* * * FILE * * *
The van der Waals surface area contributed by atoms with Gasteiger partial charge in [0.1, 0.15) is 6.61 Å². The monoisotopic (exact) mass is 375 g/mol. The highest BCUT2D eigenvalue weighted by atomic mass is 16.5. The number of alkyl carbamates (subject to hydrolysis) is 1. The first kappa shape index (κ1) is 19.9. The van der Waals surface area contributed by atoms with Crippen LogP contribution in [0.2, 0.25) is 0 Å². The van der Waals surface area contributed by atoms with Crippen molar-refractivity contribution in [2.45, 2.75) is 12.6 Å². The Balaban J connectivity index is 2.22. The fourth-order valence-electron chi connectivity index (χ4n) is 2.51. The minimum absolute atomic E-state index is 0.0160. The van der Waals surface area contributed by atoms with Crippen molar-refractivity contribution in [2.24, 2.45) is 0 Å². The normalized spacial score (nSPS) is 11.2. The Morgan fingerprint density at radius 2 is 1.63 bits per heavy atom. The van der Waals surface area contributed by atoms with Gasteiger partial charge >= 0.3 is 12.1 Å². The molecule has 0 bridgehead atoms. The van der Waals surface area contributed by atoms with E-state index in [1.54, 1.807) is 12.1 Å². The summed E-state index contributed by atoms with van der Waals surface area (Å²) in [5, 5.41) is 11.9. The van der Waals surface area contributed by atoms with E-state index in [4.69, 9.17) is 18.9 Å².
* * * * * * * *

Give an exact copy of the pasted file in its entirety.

The van der Waals surface area contributed by atoms with Gasteiger partial charge in [0.1, 0.15) is 6.61 Å². The monoisotopic (exact) mass is 375 g/mol. The highest BCUT2D eigenvalue weighted by atomic mass is 16.5. The number of alkyl carbamates (subject to hydrolysis) is 1. The first kappa shape index (κ1) is 19.9. The van der Waals surface area contributed by atoms with Crippen LogP contribution in [0.2, 0.25) is 0 Å². The van der Waals surface area contributed by atoms with Crippen molar-refractivity contribution in [2.45, 2.75) is 12.6 Å². The Balaban J connectivity index is 2.22. The fourth-order valence-electron chi connectivity index (χ4n) is 2.51. The minimum absolute atomic E-state index is 0.0160. The van der Waals surface area contributed by atoms with Crippen molar-refractivity contribution in [2.24, 2.45) is 0 Å². The normalized spacial score (nSPS) is 11.2. The Morgan fingerprint density at radius 2 is 1.63 bits per heavy atom. The van der Waals surface area contributed by atoms with Gasteiger partial charge >= 0.3 is 12.1 Å². The molecule has 0 bridgehead atoms. The van der Waals surface area contributed by atoms with E-state index in [1.54, 1.807) is 12.1 Å². The summed E-state index contributed by atoms with van der Waals surface area (Å²) in [5, 5.41) is 11.9. The van der Waals surface area contributed by atoms with E-state index in [4.69, 9.17) is 18.9 Å².